“I believe that I inadvertently find myself at the centre of the political storm surrounding Minister (Pravin) Gordhan, and the broader issue of state capture,” Sars official Vlok Symington wrote in his founding affidavit on Thursday.
He is now asking the High Court in Pretoria for urgent protection from his boss, Tom Moyane, whom he accuses of personally instructing Sars officials to initiate illegal disciplinary proceedings against Symington in a desperate bid to kick him out of Sars.
Moyane now wants “retribution”, Symington says, because he revealed how Hawks and Sars officials, including those in Moyane’s office, withheld crucial evidence from the National Prosecuting Authority (NPA) during the 2016 investigation into Gordhan. Symington also unwittingly revealed an incriminating letter where Sars’s own lawyer declared to Moyane that he refuses to be part of the Gordhan investigation because of “ethical reasons”. The venomous animosity between Moyane and Gordhan has been well documented in the past. If proved, Symington’s accusation should result in serious criminal charges.
Symington reported this “possible criminal conduct” to the NPA and police watchdog Ipid. In court documents filed on Thursday he asks the court to declare these reports as “protected disclosures” under the Protected Disclosures Act of 2000. If granted, Sars won’t be able to take any steps against Symington to any action relating to his disclosures.
The matter is placed on the court roll for mid-September.
But how did Symington, who holds a mid-level position as pension and tax specialist at Sars, with the title of “principle specialist in the division Legal Counsel”, become a central figure in the current political storm? How is it possible that he played a pivotal role and in doing so, attracted the attention and wrath of a formidable foe like Moyane?
It all relates to that bizarre moment in October 2016 when Moyane’s bodyguard Thabo Titi and several Hawks held Symington “hostage” against his will in a Sars boardroom at its Khanyisa building in Pretoria.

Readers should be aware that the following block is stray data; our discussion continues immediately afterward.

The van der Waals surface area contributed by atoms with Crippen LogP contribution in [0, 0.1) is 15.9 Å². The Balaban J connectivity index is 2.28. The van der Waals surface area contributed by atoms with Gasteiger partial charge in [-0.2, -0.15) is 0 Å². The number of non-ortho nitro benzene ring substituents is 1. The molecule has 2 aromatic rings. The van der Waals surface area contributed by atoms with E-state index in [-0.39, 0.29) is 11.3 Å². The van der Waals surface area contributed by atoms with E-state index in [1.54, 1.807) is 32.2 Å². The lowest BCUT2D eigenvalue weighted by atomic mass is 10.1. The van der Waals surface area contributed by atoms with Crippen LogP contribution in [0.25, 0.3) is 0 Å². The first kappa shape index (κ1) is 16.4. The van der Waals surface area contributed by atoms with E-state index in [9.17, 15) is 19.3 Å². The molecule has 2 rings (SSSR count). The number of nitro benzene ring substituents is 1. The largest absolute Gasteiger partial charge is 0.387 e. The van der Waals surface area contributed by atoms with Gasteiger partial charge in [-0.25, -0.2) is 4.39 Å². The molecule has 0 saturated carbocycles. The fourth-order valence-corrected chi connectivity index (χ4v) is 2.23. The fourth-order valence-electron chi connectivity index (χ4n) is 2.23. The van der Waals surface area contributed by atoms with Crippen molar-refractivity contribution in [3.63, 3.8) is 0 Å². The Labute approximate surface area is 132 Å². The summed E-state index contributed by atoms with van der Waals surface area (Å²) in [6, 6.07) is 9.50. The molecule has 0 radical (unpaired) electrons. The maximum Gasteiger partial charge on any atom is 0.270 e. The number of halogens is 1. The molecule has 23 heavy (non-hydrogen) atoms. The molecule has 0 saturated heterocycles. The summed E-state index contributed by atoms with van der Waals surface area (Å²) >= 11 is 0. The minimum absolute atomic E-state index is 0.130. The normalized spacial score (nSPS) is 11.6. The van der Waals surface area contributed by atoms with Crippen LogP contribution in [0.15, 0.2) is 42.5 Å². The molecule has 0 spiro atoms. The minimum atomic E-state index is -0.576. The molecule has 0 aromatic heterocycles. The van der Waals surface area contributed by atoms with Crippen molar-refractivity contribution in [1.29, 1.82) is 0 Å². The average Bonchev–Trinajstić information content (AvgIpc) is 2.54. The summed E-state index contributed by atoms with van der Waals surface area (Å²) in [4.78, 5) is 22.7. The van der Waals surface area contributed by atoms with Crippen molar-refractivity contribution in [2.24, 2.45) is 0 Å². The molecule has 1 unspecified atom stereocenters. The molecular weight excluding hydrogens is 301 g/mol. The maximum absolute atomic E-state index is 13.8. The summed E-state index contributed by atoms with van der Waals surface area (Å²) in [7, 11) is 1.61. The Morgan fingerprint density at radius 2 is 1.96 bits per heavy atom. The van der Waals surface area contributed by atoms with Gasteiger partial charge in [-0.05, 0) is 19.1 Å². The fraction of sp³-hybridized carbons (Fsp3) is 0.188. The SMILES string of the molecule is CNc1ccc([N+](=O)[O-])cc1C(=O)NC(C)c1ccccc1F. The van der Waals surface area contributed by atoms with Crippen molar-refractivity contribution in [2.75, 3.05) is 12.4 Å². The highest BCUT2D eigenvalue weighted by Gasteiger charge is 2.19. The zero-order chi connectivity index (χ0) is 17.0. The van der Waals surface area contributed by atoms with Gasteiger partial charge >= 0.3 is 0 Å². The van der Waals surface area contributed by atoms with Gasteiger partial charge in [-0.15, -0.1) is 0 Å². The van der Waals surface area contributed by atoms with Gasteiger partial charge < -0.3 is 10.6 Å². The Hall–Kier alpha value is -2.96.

At the time Symington made several video and audio recordings showing how Titi and the Hawks blocked him from leaving the boardroom. The matter ended in the Hawks assaulting Symington in order to get back an incriminating document.
To understand the bizarre sequence of events, we need to take a few steps back and look at the bigger picture. Bear with me, dear reader, it is important.
In 2009 Gordhan, minister of finance for the first time around, requested a legal opinion from Symington on whether it would be proper to allow then deputy Sars commissioner Ivan Pillay to take early retirement and be rehired on a contract basis. Adhering to Gordhan’s request, Symington wrote the memorandum that would seven years later scupper trumped-up fraud charges against Gordhan. At the time Symington found that nothing prevented Sars from allowing Pillay to retire early, pay his pension, stand in for the R1,2million penalty and rehire him on a contract basis. Gordhan acted on Symington’s advice and signed off on Pillay’s early retirement request. This became an issue in 2014 when Sunday Times published “damning” reports about a “Sars rogue unit” (that nonsense of the unit running a brothel and spying on Zuma). The paper had to retract their 32 odd stories on the subject two years later, conceding they got their facts wrong. But the damage was done. Moyane, newly appointed Sars commissioner in 2014, jumped at the chance and laid a criminal complaint with the police against Gordhan, Pillay and others for matters relating to the unit. Over time the investigation and charges morphed, frequently used as a political hammer.